winter 2015 (21)We took these great galvanized containers to Rob’s house, and filled them full of greens.  We dropped of an array of other materials we thought he might like. He is a great designer, and he has ideas about how things should look. We never take his pots to the finish.  We are his supporting cast. Does he have time to do winter containers at home at this time of year? No. He runs the shop better than full time, all year round. What we managed to get done for him last week is our version of a leg up. I like the idea that the winter containers provide a winter garden with a leg up.  Think of it.

Comments

  1. These are (as always) stunning and inspiring. I had a question on the fifth picture. You said there is a bamboo stake in the middle of these that you will pound into the soil of the pot. I was wondering how you do this in the center of the arrangement and get it pounded down in there enough without damaging the arrangement. It looks as though the stake must be sticking up in the middle of the arrangement and it comes out the bottom as you pound it?

    • Deborah Silver says:

      Dear Shelley, we have a piece of 1 x 2 lumber that we place vertically on the top of the bamboo stake, so we can pound the pole down without damaging the arrangement. A length of round wood dowel would work too. best, Deborah

  2. OMG! Just stunning arrangements! I always enjoy the pics so much and reading your blog Deborah. Thanks for sharing and I do try to duplicate your ideas and those of your team with my own home containers. Might not look as professional, but am eager to give it my best.
    All the best to you and your team in 2016!

  3. Cathy Peterson says:

    Jaw droppingly beautiful. . .love looking at them.

  4. Silvia Weber says:

    Dear Deborah,
    Those who have their pots, troughs, fountains and jardinieres expertly filled with beautiful greens, branches, cones, etc., designed by Deborah Silver are FORTUNATE indeed! Gazing upon your Winter arrangements gives one’s spirit and soul a lift.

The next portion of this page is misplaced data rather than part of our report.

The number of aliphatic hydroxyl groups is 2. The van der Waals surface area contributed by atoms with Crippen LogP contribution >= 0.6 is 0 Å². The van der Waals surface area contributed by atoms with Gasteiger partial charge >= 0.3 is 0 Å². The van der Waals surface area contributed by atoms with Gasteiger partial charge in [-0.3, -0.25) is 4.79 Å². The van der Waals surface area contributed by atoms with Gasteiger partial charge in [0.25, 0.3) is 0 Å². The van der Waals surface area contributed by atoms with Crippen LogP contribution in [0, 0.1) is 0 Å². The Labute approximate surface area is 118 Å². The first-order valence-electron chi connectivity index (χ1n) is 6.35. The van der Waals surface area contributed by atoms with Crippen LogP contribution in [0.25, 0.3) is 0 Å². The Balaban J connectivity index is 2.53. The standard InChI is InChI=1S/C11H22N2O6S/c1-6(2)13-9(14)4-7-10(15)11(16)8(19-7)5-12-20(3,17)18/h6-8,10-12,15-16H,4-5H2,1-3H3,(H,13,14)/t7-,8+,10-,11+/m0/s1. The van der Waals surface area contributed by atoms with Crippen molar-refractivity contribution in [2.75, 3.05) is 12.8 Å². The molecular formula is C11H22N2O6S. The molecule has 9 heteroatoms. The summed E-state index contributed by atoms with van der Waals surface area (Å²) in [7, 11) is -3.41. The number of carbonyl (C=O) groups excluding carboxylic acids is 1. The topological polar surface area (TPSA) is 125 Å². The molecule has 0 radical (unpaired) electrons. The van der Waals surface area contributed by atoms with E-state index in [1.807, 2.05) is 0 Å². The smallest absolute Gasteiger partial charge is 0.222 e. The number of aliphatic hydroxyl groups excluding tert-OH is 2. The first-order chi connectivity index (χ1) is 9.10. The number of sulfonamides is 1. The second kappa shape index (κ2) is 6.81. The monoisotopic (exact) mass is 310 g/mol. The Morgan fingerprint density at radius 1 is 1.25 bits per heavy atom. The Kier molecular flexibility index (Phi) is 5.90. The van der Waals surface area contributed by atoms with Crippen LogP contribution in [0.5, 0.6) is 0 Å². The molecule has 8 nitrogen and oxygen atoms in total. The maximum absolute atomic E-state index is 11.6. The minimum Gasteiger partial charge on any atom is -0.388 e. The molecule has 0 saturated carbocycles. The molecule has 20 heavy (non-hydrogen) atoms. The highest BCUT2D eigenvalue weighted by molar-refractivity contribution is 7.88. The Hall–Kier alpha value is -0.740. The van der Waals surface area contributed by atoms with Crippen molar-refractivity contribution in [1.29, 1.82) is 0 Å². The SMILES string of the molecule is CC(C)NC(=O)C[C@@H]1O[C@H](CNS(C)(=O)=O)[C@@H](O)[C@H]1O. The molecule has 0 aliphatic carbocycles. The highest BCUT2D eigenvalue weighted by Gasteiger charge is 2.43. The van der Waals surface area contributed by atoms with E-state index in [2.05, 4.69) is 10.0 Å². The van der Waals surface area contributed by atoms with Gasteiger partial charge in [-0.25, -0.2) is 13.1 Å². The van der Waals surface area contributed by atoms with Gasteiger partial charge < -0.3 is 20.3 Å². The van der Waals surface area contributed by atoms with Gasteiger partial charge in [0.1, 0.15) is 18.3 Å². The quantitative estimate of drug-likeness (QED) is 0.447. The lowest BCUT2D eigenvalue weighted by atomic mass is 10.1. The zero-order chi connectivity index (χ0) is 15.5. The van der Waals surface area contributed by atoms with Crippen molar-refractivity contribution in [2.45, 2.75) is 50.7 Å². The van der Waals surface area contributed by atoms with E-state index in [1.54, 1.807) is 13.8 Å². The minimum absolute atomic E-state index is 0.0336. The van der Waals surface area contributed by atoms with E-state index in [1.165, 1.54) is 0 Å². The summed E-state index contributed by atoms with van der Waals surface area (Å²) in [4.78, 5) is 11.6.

Even though we sailed through December with Spring-like temps, still we were not able to complete the pots in front of our office until yesterday. As Christmas came and went with unfinished pots. This bothered me terribly. I thought to myself, Deborah would say, “stick with it- there is still plenty of Winter left”. I chuckled when I read this post. Your four clients still to be done. After all, Winter is just a week old…
    Thank you for this and every post!
    XOX, Silvia as Gerry

  5. Jennifer Taylor says:

    Thank you for this and all of your posts. I truly enjoy each and every one of them. Happy New Year Deborah. I too hope you get a little R&R this winter.

    • Deborah Silver says:

      Happy New Year to you too, Jennifer. Thanks so much for reading. I will get some R and R-for sure. best, Deborah

  6. Beautiful designs. Simple yet so very powerful! A beautiful understanding of materials

  7. Deborah, everything you do is incredibly beautiful! Are the berry picks that you use all plastic? I’ve noticed styrofoam fillers tend to crack and/or the color runs…I also had a rust colored eucalyptus run on white branches I had used in the middle. Any advice is appreciated!!

    • Deborah Silver says:

      Dear B, our eucalyptus is preserved and dyed, and does not run. I do use weatherproof faux berries. all the best, Deborah

  8. Debora , the containers are the usual works of creative genius. As a gardener who takes the customer from spring clean up to winter containers, I was so jealous to hear about the retail store in your easy reach. What a treat as a designer to have that resource. Have a great winter and I hope you get some R and R in a warm climate.